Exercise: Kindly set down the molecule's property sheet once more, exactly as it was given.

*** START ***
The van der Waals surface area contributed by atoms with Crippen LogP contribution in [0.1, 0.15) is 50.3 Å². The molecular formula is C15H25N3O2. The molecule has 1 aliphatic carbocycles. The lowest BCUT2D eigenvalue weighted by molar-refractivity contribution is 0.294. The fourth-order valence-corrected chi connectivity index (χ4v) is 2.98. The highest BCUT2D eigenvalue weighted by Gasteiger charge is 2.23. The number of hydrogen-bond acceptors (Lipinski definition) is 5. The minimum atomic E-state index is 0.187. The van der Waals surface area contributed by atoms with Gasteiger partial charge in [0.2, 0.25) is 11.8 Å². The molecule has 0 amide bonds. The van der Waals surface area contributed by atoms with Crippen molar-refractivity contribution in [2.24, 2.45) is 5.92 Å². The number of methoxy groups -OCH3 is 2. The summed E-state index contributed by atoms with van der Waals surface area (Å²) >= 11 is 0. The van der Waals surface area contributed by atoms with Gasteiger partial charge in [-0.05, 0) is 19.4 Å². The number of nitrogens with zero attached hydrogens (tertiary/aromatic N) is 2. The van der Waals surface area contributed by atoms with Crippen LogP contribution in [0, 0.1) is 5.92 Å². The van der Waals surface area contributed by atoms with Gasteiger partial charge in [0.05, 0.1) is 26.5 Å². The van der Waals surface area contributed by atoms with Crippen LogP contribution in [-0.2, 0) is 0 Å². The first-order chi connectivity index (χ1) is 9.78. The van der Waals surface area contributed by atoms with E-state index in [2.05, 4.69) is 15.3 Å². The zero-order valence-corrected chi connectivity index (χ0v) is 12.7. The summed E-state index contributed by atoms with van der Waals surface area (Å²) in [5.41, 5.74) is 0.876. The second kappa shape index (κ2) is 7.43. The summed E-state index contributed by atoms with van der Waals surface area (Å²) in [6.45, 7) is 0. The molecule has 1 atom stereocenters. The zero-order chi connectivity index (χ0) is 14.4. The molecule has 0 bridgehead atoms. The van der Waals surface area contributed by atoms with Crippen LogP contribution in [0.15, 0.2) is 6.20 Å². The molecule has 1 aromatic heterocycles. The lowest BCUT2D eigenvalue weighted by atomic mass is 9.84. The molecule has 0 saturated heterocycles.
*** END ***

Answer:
The van der Waals surface area contributed by atoms with Crippen LogP contribution in [0.1, 0.15) is 50.3 Å². The molecular formula is C15H25N3O2. The molecule has 1 aliphatic carbocycles. The lowest BCUT2D eigenvalue weighted by molar-refractivity contribution is 0.294. The fourth-order valence-corrected chi connectivity index (χ4v) is 2.98. The highest BCUT2D eigenvalue weighted by Gasteiger charge is 2.23. The number of hydrogen-bond acceptors (Lipinski definition) is 5. The minimum atomic E-state index is 0.187. The van der Waals surface area contributed by atoms with Gasteiger partial charge in [0.2, 0.25) is 11.8 Å². The molecule has 0 amide bonds. The van der Waals surface area contributed by atoms with Crippen molar-refractivity contribution in [2.24, 2.45) is 5.92 Å². The number of methoxy groups -OCH3 is 2. The summed E-state index contributed by atoms with van der Waals surface area (Å²) >= 11 is 0. The van der Waals surface area contributed by atoms with Gasteiger partial charge in [-0.05, 0) is 19.4 Å². The number of nitrogens with zero attached hydrogens (tertiary/aromatic N) is 2. The van der Waals surface area contributed by atoms with Crippen LogP contribution in [0, 0.1) is 5.92 Å². The van der Waals surface area contributed by atoms with Gasteiger partial charge in [0.05, 0.1) is 26.5 Å². The van der Waals surface area contributed by atoms with Crippen LogP contribution in [-0.2, 0) is 0 Å². The first-order chi connectivity index (χ1) is 9.78. The van der Waals surface area contributed by atoms with E-state index in [2.05, 4.69) is 15.3 Å². The zero-order valence-corrected chi connectivity index (χ0v) is 12.7. The summed E-state index contributed by atoms with van der Waals surface area (Å²) in [5.41, 5.74) is 0.876. The second kappa shape index (κ2) is 7.43. The summed E-state index contributed by atoms with van der Waals surface area (Å²) in [6.45, 7) is 0. The molecule has 1 atom stereocenters. The zero-order chi connectivity index (χ0) is 14.4. The molecule has 0 bridgehead atoms. The van der Waals surface area contributed by atoms with Crippen LogP contribution in [0.15, 0.2) is 6.20 Å². The molecule has 1 aromatic heterocycles. The lowest BCUT2D eigenvalue weighted by atomic mass is 9.84. The molecule has 0 saturated heterocycles.